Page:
Tag: internet

Opera Mini 6.5 Released for BlackBerry

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Today, Opera released the latest version of Opera Mini. If you’re looking for an alternative to the native BlackBerry browser, I recommend checking it out. I had the chance to meet with Mahi de Silva, EVP of Consumer Mobile, at the Open Mobile Summit being held in San Francisco. We spoke at length about how Opera has been providing browsing capabilities worldwide for over 15 years. What really impressed me with the latest version of Opera was the browsers data optimization features.
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New RIM Patent Aims To Speed Up Your Internet Connection

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BBproxy

RIM have filed a patent with the US Patent and Trademark office that seeks to speed up your Internet connection by setting up a proxy server on the device. The patent is titled “SYSTEM AND METHOD FOR ENHANCING NETWORK BROWSING SPEED BY SETTING A PROXY SERVER ON A HANDHELD DEVICE.”
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Carrier-side adult content control by Flash Networks

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safe browsing

Recently, a BlackBerry Cool reader emailed me asking how to protect his daughter’s BlackBerry from adult content. His email was indicative of a growing number of parents whose children own smartphones and have access to inappropriate content.

Flash Networks provides mobile Internet Quality of Experience (QoE) solutions, which include filtering adult content from the mobile Internet. Their product has been around for some time now, and has evolved into a formidable solution for controlling content on both the traditional mobile web, as well as the more complex web 2.0.

Existing mobile Internet safety solutions, such as “URL Filtering,” rely on pre-classification of the Internet into several categories. Requests are matched to a pre-existing list and access is either granted or blocked accordingly. More advanced solutions are able to address the challenges associated with “Web 2.0”, categorizing content on the fly, thereby enabling filtering of user-generated content websites, such as MySpace, which are beyond the scope of URL Filtering solutions.
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Find what you need with a global search app for BlackBerry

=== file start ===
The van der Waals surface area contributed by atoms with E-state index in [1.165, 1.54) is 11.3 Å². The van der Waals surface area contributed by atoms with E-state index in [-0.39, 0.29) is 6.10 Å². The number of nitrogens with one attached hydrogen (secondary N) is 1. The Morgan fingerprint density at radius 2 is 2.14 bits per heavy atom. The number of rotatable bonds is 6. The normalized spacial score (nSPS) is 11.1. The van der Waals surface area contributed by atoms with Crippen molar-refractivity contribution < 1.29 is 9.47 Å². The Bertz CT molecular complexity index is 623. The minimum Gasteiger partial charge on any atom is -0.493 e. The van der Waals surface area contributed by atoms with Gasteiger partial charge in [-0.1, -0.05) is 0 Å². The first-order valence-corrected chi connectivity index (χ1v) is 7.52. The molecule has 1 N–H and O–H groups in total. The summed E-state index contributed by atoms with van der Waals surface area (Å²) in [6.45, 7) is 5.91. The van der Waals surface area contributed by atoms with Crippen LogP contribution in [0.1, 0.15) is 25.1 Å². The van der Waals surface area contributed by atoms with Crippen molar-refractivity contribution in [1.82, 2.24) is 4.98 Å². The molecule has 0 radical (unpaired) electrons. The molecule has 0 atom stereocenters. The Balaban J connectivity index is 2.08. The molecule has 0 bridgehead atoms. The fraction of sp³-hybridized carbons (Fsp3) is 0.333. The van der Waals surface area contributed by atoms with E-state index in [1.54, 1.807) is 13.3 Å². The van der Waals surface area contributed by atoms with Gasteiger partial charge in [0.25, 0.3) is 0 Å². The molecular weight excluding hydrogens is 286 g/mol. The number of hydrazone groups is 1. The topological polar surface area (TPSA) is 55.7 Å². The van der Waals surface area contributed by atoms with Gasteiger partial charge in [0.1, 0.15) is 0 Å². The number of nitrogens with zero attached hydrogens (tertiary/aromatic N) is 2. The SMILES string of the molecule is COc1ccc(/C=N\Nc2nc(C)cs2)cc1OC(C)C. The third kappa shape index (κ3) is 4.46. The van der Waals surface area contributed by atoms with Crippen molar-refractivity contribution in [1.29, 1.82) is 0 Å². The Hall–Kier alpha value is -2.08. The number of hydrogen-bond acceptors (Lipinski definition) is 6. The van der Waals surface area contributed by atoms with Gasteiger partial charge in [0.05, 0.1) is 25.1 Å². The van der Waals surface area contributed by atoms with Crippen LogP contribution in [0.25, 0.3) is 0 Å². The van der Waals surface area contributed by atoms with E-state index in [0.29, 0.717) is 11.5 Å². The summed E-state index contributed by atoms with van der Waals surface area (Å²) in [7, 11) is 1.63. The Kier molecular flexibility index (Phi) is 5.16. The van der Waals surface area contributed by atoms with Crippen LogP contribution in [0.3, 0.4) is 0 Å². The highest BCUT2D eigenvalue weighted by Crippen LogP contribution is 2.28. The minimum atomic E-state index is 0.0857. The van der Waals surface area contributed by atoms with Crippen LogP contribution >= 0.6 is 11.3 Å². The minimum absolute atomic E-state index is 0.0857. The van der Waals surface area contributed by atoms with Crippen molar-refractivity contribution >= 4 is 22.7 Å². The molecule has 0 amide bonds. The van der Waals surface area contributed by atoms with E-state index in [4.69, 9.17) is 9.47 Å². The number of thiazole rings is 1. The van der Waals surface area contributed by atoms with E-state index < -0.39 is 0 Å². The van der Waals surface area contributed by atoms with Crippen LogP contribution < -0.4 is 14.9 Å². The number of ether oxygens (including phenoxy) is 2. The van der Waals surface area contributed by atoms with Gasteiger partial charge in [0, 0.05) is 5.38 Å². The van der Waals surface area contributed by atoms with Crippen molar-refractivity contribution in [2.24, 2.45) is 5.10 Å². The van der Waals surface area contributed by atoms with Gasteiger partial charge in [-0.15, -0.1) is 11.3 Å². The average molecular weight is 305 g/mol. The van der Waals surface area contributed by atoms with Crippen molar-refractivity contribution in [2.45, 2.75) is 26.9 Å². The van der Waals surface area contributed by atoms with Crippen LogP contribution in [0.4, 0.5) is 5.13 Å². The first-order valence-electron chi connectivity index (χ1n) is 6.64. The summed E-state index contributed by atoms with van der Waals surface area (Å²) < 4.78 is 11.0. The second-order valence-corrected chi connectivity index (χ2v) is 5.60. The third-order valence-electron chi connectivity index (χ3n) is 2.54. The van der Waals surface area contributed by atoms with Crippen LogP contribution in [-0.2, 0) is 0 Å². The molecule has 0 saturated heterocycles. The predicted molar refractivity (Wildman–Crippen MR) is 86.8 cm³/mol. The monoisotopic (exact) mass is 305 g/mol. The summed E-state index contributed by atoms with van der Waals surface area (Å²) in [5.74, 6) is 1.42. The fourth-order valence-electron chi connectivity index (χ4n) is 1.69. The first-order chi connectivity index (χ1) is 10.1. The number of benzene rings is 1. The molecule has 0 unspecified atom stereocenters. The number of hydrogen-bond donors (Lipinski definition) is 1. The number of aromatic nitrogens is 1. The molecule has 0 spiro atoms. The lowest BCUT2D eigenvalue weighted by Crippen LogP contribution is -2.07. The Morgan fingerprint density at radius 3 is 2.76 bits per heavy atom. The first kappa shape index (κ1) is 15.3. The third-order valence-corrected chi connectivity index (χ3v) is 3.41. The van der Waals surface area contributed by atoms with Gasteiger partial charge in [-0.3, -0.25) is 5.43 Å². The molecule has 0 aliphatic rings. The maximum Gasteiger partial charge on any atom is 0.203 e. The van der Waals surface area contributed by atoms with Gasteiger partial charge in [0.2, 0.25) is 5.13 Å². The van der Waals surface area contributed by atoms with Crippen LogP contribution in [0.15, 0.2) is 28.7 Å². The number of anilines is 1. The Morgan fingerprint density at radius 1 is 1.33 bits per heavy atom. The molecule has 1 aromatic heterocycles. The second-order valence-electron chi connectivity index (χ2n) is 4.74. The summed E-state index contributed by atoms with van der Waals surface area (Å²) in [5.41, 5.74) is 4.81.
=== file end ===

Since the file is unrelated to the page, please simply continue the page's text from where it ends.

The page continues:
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Makers of the popular Quick Pull and MessageScheduler have recently released IntelliBerry, a utility that lets BlackBerry users search their contacts, apps and files. Additionally, you can program shortcuts – Magic Words – into IntelliBerry that allow you to efficiently search the web for images, Wikipedia articles, books, and more. I’m fairly skeptical of universal search software, and I like using a variety of searches that are designed specifically for unique contexts. I’m not sure if it’s because I believe there is a void of excellent universal search software, or if I’m simply too accustomed to my ways. In any event, I decided to give IntelliBerry a try and in some ways, I was impressed; in others not so much.
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BlackBerry Cool mentioned in reputable paper

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blackberry mom

From time to time, people from outside of the BlackBerry Nation like to peer into our world to figure out exactly why we spend so much time using our thumbs. To help them along the way, we’re often interviewed to provide our (ahem) expert analysis and opinion. Recently, I had the opportunity to sit down with the San Antonio Express-News for an article entitled ‘Smartphones place the Internet in more hands‘. Because I’m an ego-maniac, I’ve decided to quote myself here:

“We’re in a world where a lot of people don’t work 9-to-5 in offices,” he says. “They go to meetings. They are at job sites, or at clients’ offices. Not everyone commutes to an office and sits at a desk. You need to be able to work from wherever you are now.”

“For the majority of people,” he says, “to access a few Web sites, check e-mails, read news, use a document, maybe watch some videos, is all they need. And the ability to have that in the palm of your hand, wherever you go, is huge.”

All joking aside, it’s an interesting article that investigates how something as simple as a smartphone can shift one’s lifestyle to focus on where they are, not where they need to be. Check it out.

(via MySA)

Author claims BlackBerry is ruining the internet

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Sad faceJonathan Zittrain, recent author of “The Future of the Internet”, has attacked closed internet-enabled platforms (such as Xbox, the iPhone and BlackBerry) for stunting the collaborative forces which got the internet going in the first place.

“The challenge to the technologists is to build technologies to let people of good faith help without having to devote their lives to it. … I don’t want to see a two-tier world where only the experts can survive … and the non-experts are stuck between something they don’t understand and something that limits them.”

There are certainly some people who take issue with the way BlackBerry development goes now… What do you guys think? Are the big names shooting themselves in the foot by creating such a high barrier for entry and potentially limiting broader collaboration?